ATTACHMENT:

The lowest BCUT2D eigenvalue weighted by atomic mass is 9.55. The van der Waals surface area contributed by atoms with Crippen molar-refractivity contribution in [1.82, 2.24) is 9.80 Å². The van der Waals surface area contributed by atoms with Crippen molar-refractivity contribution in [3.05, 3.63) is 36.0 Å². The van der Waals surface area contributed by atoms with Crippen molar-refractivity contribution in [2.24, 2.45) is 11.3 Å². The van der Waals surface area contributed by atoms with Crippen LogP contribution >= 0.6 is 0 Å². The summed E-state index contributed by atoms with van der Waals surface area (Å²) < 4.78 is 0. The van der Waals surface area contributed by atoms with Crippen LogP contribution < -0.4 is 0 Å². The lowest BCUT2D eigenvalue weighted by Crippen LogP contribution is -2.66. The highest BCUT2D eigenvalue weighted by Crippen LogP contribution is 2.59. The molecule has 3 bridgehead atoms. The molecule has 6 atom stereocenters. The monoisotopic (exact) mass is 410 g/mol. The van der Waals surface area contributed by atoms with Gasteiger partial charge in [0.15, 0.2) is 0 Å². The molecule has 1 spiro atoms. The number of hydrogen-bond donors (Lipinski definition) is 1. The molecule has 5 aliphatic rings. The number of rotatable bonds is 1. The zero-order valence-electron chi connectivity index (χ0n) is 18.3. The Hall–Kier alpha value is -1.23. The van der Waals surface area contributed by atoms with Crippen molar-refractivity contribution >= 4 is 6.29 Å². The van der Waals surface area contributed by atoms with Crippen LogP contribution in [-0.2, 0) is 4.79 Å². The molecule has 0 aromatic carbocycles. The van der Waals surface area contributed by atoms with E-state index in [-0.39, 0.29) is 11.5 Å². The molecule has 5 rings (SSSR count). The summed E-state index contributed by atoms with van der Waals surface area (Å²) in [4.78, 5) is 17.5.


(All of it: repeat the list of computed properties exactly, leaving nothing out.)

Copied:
The lowest BCUT2D eigenvalue weighted by atomic mass is 9.55. The van der Waals surface area contributed by atoms with Crippen molar-refractivity contribution in [1.82, 2.24) is 9.80 Å². The van der Waals surface area contributed by atoms with Crippen molar-refractivity contribution in [3.05, 3.63) is 36.0 Å². The van der Waals surface area contributed by atoms with Crippen molar-refractivity contribution in [2.24, 2.45) is 11.3 Å². The van der Waals surface area contributed by atoms with Crippen LogP contribution >= 0.6 is 0 Å². The summed E-state index contributed by atoms with van der Waals surface area (Å²) < 4.78 is 0. The van der Waals surface area contributed by atoms with Crippen LogP contribution < -0.4 is 0 Å². The lowest BCUT2D eigenvalue weighted by Crippen LogP contribution is -2.66. The highest BCUT2D eigenvalue weighted by Crippen LogP contribution is 2.59. The molecule has 3 bridgehead atoms. The molecule has 6 atom stereocenters. The monoisotopic (exact) mass is 410 g/mol. The van der Waals surface area contributed by atoms with Gasteiger partial charge in [0.15, 0.2) is 0 Å². The molecule has 1 spiro atoms. The number of hydrogen-bond donors (Lipinski definition) is 1. The molecule has 5 aliphatic rings. The number of rotatable bonds is 1. The zero-order valence-electron chi connectivity index (χ0n) is 18.3. The Hall–Kier alpha value is -1.23. The van der Waals surface area contributed by atoms with Crippen molar-refractivity contribution >= 4 is 6.29 Å². The van der Waals surface area contributed by atoms with Crippen LogP contribution in [-0.2, 0) is 4.79 Å². The molecule has 0 aromatic carbocycles. The van der Waals surface area contributed by atoms with E-state index in [-0.39, 0.29) is 11.5 Å². The molecule has 5 rings (SSSR count). The summed E-state index contributed by atoms with van der Waals surface area (Å²) in [4.78, 5) is 17.5.